Saturday, May 3, 2008

On Prayer, part I

For several years now, I have thirsted for the chance to create a small still place for myself to engage in contemplative prayer and meditation. Life as a mother, daughter, teacher, and all the other hats that I (and so many others) wear means that when I DO finally sit down and try to still myself I usually wake up a few hours later with a start.

But in my ESM class we are studying spirituality and prayer this summer, so at last I can at least claim that I need some quiet time for school. This is hopefully going to be less stressful than last summer's assignment, which was preaching. Even though I speak and teach for a living, preaching is an entirely different experience, fraught with insecurity. What do I know, after all? What do I have to say? What if something heretical flies out of my mouth? What if the fans overhead blow the text of my sermon all hell to breakfast? These were just a few of my fears that I had to overcome.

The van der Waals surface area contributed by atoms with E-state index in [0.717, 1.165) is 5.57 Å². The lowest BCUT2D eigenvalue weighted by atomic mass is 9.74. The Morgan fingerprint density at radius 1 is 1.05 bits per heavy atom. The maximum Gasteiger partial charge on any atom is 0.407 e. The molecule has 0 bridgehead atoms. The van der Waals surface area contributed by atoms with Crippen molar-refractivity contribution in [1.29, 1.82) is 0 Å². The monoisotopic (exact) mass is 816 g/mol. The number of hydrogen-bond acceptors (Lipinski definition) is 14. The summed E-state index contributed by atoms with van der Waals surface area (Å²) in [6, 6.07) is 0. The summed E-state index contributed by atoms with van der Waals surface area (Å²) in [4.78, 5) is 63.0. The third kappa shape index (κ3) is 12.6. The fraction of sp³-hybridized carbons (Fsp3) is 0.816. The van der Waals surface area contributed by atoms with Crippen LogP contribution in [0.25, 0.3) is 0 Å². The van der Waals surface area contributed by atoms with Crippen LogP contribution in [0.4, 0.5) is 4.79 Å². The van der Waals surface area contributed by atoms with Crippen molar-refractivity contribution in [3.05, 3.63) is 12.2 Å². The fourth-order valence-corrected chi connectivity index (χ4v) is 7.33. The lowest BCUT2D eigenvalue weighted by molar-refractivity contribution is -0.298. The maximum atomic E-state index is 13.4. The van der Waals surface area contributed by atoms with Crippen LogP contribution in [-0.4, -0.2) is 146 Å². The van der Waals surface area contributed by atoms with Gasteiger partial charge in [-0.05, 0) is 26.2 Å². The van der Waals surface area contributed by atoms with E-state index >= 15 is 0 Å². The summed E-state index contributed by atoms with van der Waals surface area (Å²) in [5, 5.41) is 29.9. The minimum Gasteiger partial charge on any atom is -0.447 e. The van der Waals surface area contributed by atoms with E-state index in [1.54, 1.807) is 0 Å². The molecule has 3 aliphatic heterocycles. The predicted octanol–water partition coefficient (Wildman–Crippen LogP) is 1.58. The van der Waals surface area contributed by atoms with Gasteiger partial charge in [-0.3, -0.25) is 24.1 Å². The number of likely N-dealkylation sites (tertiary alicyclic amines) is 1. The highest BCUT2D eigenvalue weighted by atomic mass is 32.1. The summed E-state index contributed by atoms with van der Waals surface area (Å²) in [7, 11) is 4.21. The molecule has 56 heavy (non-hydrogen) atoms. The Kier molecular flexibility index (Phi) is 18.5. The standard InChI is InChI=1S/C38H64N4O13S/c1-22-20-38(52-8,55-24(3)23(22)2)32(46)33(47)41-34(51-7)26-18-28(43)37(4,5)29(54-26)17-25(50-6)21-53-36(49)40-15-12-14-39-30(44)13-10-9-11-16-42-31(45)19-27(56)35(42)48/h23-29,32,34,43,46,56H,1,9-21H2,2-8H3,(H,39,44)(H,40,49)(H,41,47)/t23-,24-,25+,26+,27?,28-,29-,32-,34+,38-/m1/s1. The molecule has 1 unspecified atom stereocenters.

In a way, it's the same thing with prayer. I am trying to move beyond the Oh God! definition of prayer, when God tells John Denver that he won't say anything to him from now on, but he'll be listening. I admit that I am more comfortable with music going on; silence can be disconcerting and twitchy. I don't want to just rambling on and on with God, and I don't want to make prayer a laundry list of wishes and wants with God as the big Sugar Daddy.

So I am reading Thomas Merton, and Julian of Norwich, and Kenneth Leech, and the Dalai Lama. I want to try to sink into the silence and listen to the Love that is God. And of course, I'll be trying to not fall asleep. And then trying not to beat myself up about it if I do fall asleep.

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